Alfred Pritchard Sloan, Jr. (May 23, 1875 – February 17, 1966) was an American business executive in the automotive industry. He was a long-time president, chairman, and CEO of General Motors Corporation. Sloan, first as a senior executive and later as the head of the organization, helped lead (and grow) GM from the 1920s through the 1950s—decades when concepts such as the annual model change, brand architecture, industrial design, automotive design (styling), and planned obsolescence transformed the industry, and when the industry changed lifestyles and the built environment in America and throughout the world.
Sloan is remembered for being a rational, shrewd, and very successful manager, who led GM to become the largest corporation on earth, a position it held for many years after his death. His rationality and shrewdness are also remembered by his critics as extending even to cold, plutocratic detachment or avarice. However, the magnitude of Sloan's philanthropy suggests that he saw himself differently—a man with greater talents and greater responsibilities than others, who was thus entitled to authority but also obligated to, and committed to, beneficence.
Like Henry Ford—a contemporary of Sloan with a rather special relationship to him as the other "head man" of an automotive colossus—Sloan is remembered today with a complex mixture of admiration for his accomplishments, appreciation for his philanthropic legacy and unease or reproach about his attitudes during the interwar period and World War II.
Sloan was born in New Haven, Connecticut. He studied electrical engineering and graduated from the Massachusetts Institute of Technology in 1895. While attending MIT he joined the Delta Upsilon fraternity.
He became president and owner of Hyatt Roller Bearing, a company that made roller and ball bearings, in 1899. Oldsmobile was Hyatt's first automotive customer, with many other companies soon following suit. In 1916 Hyatt merged with other companies into United Motors Company, which soon became part of General Motors Corporation. Sloan became Vice-President of GM, then President (1923), and finally Chairman of the Board (1937). In 1934, he established the philanthropic, nonprofit Alfred P. Sloan Foundation. GM under Sloan became famous for managing diverse operations with financial statistics such as return on investment; these measures were introduced to GM by Donaldson Brown, a protege of GM vice-president John J. Raskob. Raskob came to GM as an advisor to Pierre S. du Pont and the du Pont corporation; the latter was a principal investor in GM whose executives largely ran GM in the 1920s.
Sloan is credited with establishing annual styling changes, from which came the concept of planned obsolescence. He also established a pricing structure in which (from lowest to highest priced) Chevrolet, Pontiac, Oldsmobile, Buick and Cadillac—referred to as the ladder of success—did not compete with each other, and buyers could be kept in the GM "family" as their buying power and preferences changed as they aged. These concepts, along with Ford's resistance to the change in the 1920s, propelled GM to industry sales leadership by the early 1930s, a position it retained for over 70 years. Under Sloan's direction, GM became the largest industrial enterprise the world had ever known.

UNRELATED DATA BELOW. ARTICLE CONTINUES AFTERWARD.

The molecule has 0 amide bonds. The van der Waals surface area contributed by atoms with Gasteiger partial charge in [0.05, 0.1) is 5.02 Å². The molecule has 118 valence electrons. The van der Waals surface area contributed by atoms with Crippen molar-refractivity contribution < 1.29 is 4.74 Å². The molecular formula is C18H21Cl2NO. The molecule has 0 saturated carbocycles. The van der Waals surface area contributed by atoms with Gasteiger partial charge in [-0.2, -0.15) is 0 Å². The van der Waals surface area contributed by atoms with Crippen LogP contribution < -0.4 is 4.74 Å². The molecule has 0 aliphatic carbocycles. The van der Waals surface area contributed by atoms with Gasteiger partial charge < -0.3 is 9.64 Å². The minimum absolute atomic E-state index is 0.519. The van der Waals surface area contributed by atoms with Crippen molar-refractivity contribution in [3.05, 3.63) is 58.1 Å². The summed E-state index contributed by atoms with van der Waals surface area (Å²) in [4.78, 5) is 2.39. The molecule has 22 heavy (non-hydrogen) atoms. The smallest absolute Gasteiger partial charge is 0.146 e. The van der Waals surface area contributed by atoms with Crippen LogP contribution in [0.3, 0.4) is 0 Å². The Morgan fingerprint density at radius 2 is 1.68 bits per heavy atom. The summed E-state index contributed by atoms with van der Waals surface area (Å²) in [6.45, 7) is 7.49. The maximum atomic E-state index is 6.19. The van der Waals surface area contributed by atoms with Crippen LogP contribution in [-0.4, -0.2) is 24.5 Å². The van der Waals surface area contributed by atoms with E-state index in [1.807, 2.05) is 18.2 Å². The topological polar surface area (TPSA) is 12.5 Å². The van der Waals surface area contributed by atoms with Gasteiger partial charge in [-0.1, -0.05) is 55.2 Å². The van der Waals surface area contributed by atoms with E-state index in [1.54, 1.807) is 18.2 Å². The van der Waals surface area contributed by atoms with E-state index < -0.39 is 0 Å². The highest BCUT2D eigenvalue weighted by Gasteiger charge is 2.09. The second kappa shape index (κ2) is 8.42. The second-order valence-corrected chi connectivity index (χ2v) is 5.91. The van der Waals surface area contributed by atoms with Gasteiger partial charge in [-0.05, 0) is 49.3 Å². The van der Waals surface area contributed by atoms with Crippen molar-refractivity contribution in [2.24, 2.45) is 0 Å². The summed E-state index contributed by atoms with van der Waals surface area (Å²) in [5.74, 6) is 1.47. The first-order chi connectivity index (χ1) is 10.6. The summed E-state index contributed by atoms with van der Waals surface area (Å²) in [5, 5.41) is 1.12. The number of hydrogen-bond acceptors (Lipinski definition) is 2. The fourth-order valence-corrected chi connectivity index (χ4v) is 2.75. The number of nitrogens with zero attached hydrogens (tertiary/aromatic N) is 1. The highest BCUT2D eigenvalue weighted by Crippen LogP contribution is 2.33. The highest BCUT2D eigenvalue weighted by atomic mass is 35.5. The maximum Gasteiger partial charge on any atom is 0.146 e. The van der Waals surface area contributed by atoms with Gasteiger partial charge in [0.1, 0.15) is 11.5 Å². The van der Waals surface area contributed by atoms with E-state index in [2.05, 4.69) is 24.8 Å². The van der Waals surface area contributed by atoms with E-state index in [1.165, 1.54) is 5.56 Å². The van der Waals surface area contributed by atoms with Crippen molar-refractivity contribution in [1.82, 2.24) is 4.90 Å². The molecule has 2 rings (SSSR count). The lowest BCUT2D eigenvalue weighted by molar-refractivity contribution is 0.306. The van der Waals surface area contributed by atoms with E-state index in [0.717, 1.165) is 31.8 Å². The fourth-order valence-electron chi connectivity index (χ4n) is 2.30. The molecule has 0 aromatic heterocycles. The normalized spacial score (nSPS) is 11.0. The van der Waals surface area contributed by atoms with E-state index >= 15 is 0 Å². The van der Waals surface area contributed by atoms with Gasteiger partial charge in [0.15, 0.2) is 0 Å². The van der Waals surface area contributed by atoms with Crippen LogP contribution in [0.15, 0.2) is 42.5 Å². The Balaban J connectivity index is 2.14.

In the 1930s GM, long hostile to unionization, confronted its workforce, newly organized and ready for labor rights, in an extended contest for control. Sloan was averse to violence of the sort associated with Henry Ford. He preferred the subtle use of spying and had built up the best undercover apparatus the business community had ever seen up to that time. When the workers organized the massive Flint Sit-Down Strike in 1936, Sloan found that espionage had little value in the face of such open tactics.
The world's first university-based executive education program—the Sloan Fellows—was created in 1931 at MIT under the sponsorship of Sloan. A Sloan Foundation grant established the MIT School of Industrial Management in 1952 with the charge of educating the "ideal manager", and the school was renamed in Sloan's honor as the Alfred P. Sloan School of Management, one of the world's premier business schools. Additional grants established a Sloan Institute of Hospital Administration Sloan Program in Health Administration in 1955 at Cornell University Cornell University-the first two year graduate program of its type in the US, a Sloan Fellows Program at Stanford Graduate School of Business in 1957, and at London Business School in 1965. They became degree programmes in 1976, awarding the degree of Master of Science in Management. Sloan's name is also remembered in the Sloan-Kettering Institute and Cancer Center in New York. In 1951, Sloan received The Hundred Year Association of New York's Gold Medal Award "in recognition of outstanding contributions to the City of New York."
Sloan maintained an office in 30 Rockefeller Plaza in Rockefeller Center, now known as the GE Building. He retired as GM chairman on April 2, 1956. His memoir and management treatise, My Years with General Motors, was published in 1964. Sloan died in 1966. Sloan was inducted into the Junior Achievement U.S. Business Hall of Fame in 1975.
The Alfred P. Sloan Foundation is a philanthropic non-profit organization established by Sloan in 1934. The Foundation's programs and interests fall into the areas of science and technology, standard of living, economic performance, and education and careers in science and technology. The total assets of the Sloan Foundation have a market value of about $1.8 billion.